The beauty of this process is that there is an online class for almost everything. There are courses on how to sleep better, how to play chess, how to train your best friend (your dog,) how to program in Python, and even how to start your own business.
“The pandemic has helped popularize and increase the acceptance of online education globally,” says Aric Rindfleisch, a professor of marketing at the University of Illinois and an instructor with Coursera. For example, on of Rindfleisch’s courses, Marketing in a Digital World, has enrolled more than 500,000 people from 170 countries, he says, with less than 15 percent of them from the US. “I receive messages every day from learners across the world who reveal that this course has helped them enhance their career.”
Once you’ve found a course you’d like to take or a service you’d like to try, consider these tips to make the most of the platform that you sign up for, especially before you hand over your credit card information for a certificate or a certification.
- Search broadly on various platforms for classes related to the skills you want to acquire. Not every platform is the same, and some have courses taught by experts, while others have similar courses taught by volunteers.
- Create a spreadsheet with your findings so that you keep everything in one place.
- Spend time reading the reviews. Student reviews can help you figure out whether you’ll learn what you really need to know or if there’s some element of the course that falls short.
- Contact the faculty and staff with any questions you may have before you enroll. Usually the class will make a syllabus available to read before you sign up, but if you have additional questions, don’t hesitate to reach out.
- Consider enrolling first in courses that are free to see if you like the content and the platform. If you do, then upgrade to get a certificate, specialization, or a degree as it becomes available.
- Take notes! It will help you absorb the information, and don’t assume that because the class is online you don’t need to actually pay attention or study. There’s even a Coursera course on how to learn, if you need help.
- Network with your classmates. Be an active participant, and remember, much of the benefit of online learning is meeting an array of people with different experiences and careers. You never know who you might meet in your classes.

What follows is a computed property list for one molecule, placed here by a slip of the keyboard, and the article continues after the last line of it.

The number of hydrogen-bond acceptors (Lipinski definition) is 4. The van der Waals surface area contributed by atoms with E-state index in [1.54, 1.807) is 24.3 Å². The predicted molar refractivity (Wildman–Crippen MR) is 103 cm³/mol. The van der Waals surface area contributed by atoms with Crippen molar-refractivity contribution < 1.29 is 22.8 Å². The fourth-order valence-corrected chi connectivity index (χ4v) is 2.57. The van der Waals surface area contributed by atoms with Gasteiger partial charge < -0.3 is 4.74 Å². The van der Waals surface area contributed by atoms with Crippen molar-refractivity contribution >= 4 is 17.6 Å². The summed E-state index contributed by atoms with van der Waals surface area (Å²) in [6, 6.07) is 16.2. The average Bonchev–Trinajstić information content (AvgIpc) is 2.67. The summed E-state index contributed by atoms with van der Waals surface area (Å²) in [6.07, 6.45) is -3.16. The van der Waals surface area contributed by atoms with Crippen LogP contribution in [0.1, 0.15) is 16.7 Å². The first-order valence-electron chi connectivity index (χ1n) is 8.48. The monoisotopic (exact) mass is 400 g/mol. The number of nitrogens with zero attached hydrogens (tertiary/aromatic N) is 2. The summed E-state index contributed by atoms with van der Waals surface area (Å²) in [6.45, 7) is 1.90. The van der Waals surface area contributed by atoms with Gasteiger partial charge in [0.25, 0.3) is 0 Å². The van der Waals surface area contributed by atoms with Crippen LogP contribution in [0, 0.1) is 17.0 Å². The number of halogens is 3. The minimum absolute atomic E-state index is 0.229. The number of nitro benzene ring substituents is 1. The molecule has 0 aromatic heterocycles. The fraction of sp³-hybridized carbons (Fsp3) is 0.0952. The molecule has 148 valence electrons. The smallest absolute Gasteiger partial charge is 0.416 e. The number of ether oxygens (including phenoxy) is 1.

- Connect with classmates and instructors through LinkedIn. Also, if you meet them in class, connect with people that currently hold your desired position. Ask them any questions you may have about their role (if they’re willing to answer!) and inquire about job opportunities before or after taking your online classes.
Once you have the skills necessary to take your career to the next level, it’s time to build or upgrade your résumé and LinkedIn profile with your new skills. Now you are ready to start networking, build your personal brand, and apply for the jobs that fit your bucket list. Then, all that’s left is to prepare for your upcoming interviews or negotiate for that promotion you’ve been wanting.
“Employers are responding to this type of learning, understanding more and more that all that matters is that a candidate has the skills, not how they got them,” LinkedIn’s Srinivasan says, adding that more than 3 million US jobs currently open don’t require a four-year degree (an increase of nearly 40 percent since 2019). “By learning from industry-leading courses that are developed by experts all over the world, people are not only able to boost their own careers but also discover new career paths and find jobs that are in demand.”
“Remote work now also presents an exciting complement to online learning,” says Leah Belsky, chief enterprise officer at Coursera. “The combined force of online learning and remote work presents a tremendous opportunity to provide not only learning but more equitable job opportunities to a much broader group of people.”
Access to free online education can be empowering. After all, you have complete control over how and when you build your skill set and what your desired goals are.
“Life is about experiences,” says Prashan Karunaratne, who teaches the popular Excel Skills for Business course at Macquarie University in Australia. “Learning online is a unique experience. It is not only the content that will transform you—the very act of online learning will transform you with a mindset, skills, and empowerment to help you lead and impact in every sphere of your life.”